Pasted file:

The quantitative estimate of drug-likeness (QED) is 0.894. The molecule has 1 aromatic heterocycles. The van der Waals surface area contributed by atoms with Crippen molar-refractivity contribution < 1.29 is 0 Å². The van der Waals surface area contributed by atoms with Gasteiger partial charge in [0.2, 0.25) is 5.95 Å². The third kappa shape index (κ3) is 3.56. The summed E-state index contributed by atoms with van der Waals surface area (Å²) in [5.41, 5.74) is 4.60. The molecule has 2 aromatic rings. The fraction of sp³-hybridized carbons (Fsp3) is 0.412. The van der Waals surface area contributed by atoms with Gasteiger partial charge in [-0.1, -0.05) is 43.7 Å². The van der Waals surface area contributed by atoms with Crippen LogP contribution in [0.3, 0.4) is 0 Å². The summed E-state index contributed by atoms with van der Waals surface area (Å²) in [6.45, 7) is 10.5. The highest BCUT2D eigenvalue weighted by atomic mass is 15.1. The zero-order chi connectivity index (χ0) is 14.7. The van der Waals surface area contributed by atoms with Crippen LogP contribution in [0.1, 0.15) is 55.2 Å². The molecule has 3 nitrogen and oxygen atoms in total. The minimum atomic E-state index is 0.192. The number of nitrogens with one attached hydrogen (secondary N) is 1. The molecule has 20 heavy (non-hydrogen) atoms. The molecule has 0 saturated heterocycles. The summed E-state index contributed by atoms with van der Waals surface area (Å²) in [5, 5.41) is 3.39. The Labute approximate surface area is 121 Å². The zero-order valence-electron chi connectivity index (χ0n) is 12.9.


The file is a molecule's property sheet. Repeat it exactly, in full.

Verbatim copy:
The quantitative estimate of drug-likeness (QED) is 0.894. The molecule has 1 aromatic heterocycles. The van der Waals surface area contributed by atoms with Crippen molar-refractivity contribution < 1.29 is 0 Å². The van der Waals surface area contributed by atoms with Gasteiger partial charge in [0.2, 0.25) is 5.95 Å². The third kappa shape index (κ3) is 3.56. The summed E-state index contributed by atoms with van der Waals surface area (Å²) in [5.41, 5.74) is 4.60. The molecule has 2 aromatic rings. The fraction of sp³-hybridized carbons (Fsp3) is 0.412. The van der Waals surface area contributed by atoms with Gasteiger partial charge in [-0.1, -0.05) is 43.7 Å². The van der Waals surface area contributed by atoms with Crippen LogP contribution in [0.3, 0.4) is 0 Å². The summed E-state index contributed by atoms with van der Waals surface area (Å²) in [6.45, 7) is 10.5. The highest BCUT2D eigenvalue weighted by atomic mass is 15.1. The zero-order chi connectivity index (χ0) is 14.7. The van der Waals surface area contributed by atoms with Crippen LogP contribution in [0.1, 0.15) is 55.2 Å². The molecule has 3 nitrogen and oxygen atoms in total. The minimum atomic E-state index is 0.192. The number of nitrogens with one attached hydrogen (secondary N) is 1. The molecule has 20 heavy (non-hydrogen) atoms. The molecule has 0 saturated heterocycles. The summed E-state index contributed by atoms with van der Waals surface area (Å²) in [5, 5.41) is 3.39. The Labute approximate surface area is 121 Å². The zero-order valence-electron chi connectivity index (χ0n) is 12.9.